As a song says, “Even the best fall down sometimes” – same as our faucets can last for decades, but over time their function and appearance tends to degrade. Once your faucet has begun to function poorly (or if it just plain doesn’t look good anymore), replacement is usually a cost effective and relatively quick solution. When it comes to any plumbing fixture replacement, one of the first things you should consider is the water efficiency of the new fixture you’ll be installing. While hardly your only concern when picking out your new faucet, buying water efficient appliances, fixtures, and components is an effective way to help the environment and cut down on utility costs, too. The task of faucet replacement becomes far more involved when you’re looking to add features like garbage disposal units or under-the-sink water filtration systems. Not only do these features require careful attention to the dimensions under your sink, they can involve electrical work, too.
If your faucet is relatively new and doesn’t show any signs of serious corrosion, a handy homeowner is likely to be able to pull this operation off successfully. Before you attempt it, though, read the manual that comes with your new faucet carefully and use a few trusted resources (either online or off) to get a better understanding of what this job will entail. If you’re budget conscious, one of the things that you may possibly consider is if you will do your own faucet replacement or hire a pro. Though replacing a faucet isn’t exactly rocket science, old fixtures, broken shut-off valves, and corroded connections can all make this job a lot more difficult than many homeowners imagine. Obviously, doing the job yourself can save you a significant amount of money in theory, but if the reality leads to a flooded room and the need for immediate professional attention, that bargain you’re chasing is likely to cost you plenty. Bare-bones faucet replacement can be extremely DIY-friendly, but when you are upgrading a sink with features and components that weren’t present before, professional installation might be a worthwhile investment. Who to Hire? If you’ve decided to leave any of these jobs to a professional, your first thought is probably to hire a plumber. This is certainly one way to go, but there’s another option for jobs that are not extremely involved that may suit your needs better. Professional handyman services specialize in doing a number of different small repairs. A good handyman can handle all sorts of minor electrical, plumbing, carpentry, and heating and cooling tasks all in a single visit. This means that your list of little fixes can all be remedied in one day, saving you the hassle of hiring multiple service professionals as well as saving you money by limiting the number of fees many professionals charge for coming to your home. If you have a number of small jobs that need to be done around the house, a handyman service is an effective solution; make sure you give the service a detailed list of the jobs you want done before they arrive, so they can show up with all the tools and equipment they’ll need for each job.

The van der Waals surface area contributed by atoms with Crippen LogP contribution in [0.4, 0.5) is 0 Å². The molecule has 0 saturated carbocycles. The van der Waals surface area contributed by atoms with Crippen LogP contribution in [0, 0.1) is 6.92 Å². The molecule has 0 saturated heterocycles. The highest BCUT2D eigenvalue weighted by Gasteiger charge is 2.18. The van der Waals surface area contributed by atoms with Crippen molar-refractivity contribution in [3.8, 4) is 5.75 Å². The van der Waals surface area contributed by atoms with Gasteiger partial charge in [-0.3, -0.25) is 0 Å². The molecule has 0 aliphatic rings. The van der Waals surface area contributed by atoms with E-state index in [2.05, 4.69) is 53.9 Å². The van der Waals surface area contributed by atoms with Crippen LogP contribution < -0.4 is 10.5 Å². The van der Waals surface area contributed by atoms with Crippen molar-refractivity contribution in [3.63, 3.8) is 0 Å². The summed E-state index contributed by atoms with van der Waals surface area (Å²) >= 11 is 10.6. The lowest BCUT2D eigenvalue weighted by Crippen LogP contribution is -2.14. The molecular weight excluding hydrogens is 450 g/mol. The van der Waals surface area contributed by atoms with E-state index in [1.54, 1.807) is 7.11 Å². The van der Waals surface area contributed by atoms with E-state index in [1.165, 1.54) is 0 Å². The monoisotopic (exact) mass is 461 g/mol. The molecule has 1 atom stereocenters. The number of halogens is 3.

Outdoor Spigots are exposed to hazards that indoor faucets are not, and though manufacturers do their best to make these fixtures extra tough, leaky, rusty, and corroded outdoor spigots are extremely common. Replacing these fixtures can be a snap in some cases and a real hassle in others; it all depends on how the spigot is connected to the pipe extending from your home. In some cases, the spigot will be soldered to the pipe, and a torch must be used to get the spigot off–a task many homeowners are simply not going to attempt. In other cases, the spigot is attached to the pipe with a threaded adapter; all you have to do is purchase a new spigot that will fit the adapter, unscrew the old one, and screw on the new (after turning off the water supply first, of course).